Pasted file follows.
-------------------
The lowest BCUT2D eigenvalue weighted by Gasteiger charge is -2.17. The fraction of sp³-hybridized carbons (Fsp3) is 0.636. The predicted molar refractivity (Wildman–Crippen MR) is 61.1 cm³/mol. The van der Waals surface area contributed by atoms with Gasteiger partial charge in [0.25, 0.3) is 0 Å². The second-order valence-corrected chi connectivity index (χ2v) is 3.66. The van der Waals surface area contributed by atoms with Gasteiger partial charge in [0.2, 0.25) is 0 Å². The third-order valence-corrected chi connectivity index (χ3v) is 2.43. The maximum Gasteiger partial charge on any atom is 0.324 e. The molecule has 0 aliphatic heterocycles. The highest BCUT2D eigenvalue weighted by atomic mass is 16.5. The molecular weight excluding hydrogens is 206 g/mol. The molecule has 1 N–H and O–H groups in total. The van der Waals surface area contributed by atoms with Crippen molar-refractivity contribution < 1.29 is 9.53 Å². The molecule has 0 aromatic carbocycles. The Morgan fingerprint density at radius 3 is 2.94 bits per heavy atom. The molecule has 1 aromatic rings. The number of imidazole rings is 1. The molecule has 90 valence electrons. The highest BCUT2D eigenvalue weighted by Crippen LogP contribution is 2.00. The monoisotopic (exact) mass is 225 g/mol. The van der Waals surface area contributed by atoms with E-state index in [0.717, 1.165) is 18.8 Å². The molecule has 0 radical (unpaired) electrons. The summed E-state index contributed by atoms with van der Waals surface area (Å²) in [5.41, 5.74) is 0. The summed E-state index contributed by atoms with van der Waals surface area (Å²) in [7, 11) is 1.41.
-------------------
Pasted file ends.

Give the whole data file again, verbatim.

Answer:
The lowest BCUT2D eigenvalue weighted by Gasteiger charge is -2.17. The fraction of sp³-hybridized carbons (Fsp3) is 0.636. The predicted molar refractivity (Wildman–Crippen MR) is 61.1 cm³/mol. The van der Waals surface area contributed by atoms with Gasteiger partial charge in [0.25, 0.3) is 0 Å². The second-order valence-corrected chi connectivity index (χ2v) is 3.66. The van der Waals surface area contributed by atoms with Gasteiger partial charge in [0.2, 0.25) is 0 Å². The third-order valence-corrected chi connectivity index (χ3v) is 2.43. The maximum Gasteiger partial charge on any atom is 0.324 e. The molecule has 0 aliphatic heterocycles. The highest BCUT2D eigenvalue weighted by atomic mass is 16.5. The molecular weight excluding hydrogens is 206 g/mol. The molecule has 1 N–H and O–H groups in total. The van der Waals surface area contributed by atoms with Crippen molar-refractivity contribution < 1.29 is 9.53 Å². The molecule has 0 aromatic carbocycles. The Morgan fingerprint density at radius 3 is 2.94 bits per heavy atom. The molecule has 1 aromatic rings. The number of imidazole rings is 1. The molecule has 90 valence electrons. The highest BCUT2D eigenvalue weighted by Crippen LogP contribution is 2.00. The monoisotopic (exact) mass is 225 g/mol. The van der Waals surface area contributed by atoms with E-state index in [0.717, 1.165) is 18.8 Å². The molecule has 0 radical (unpaired) electrons. The summed E-state index contributed by atoms with van der Waals surface area (Å²) in [5.41, 5.74) is 0. The summed E-state index contributed by atoms with van der Waals surface area (Å²) in [7, 11) is 1.41.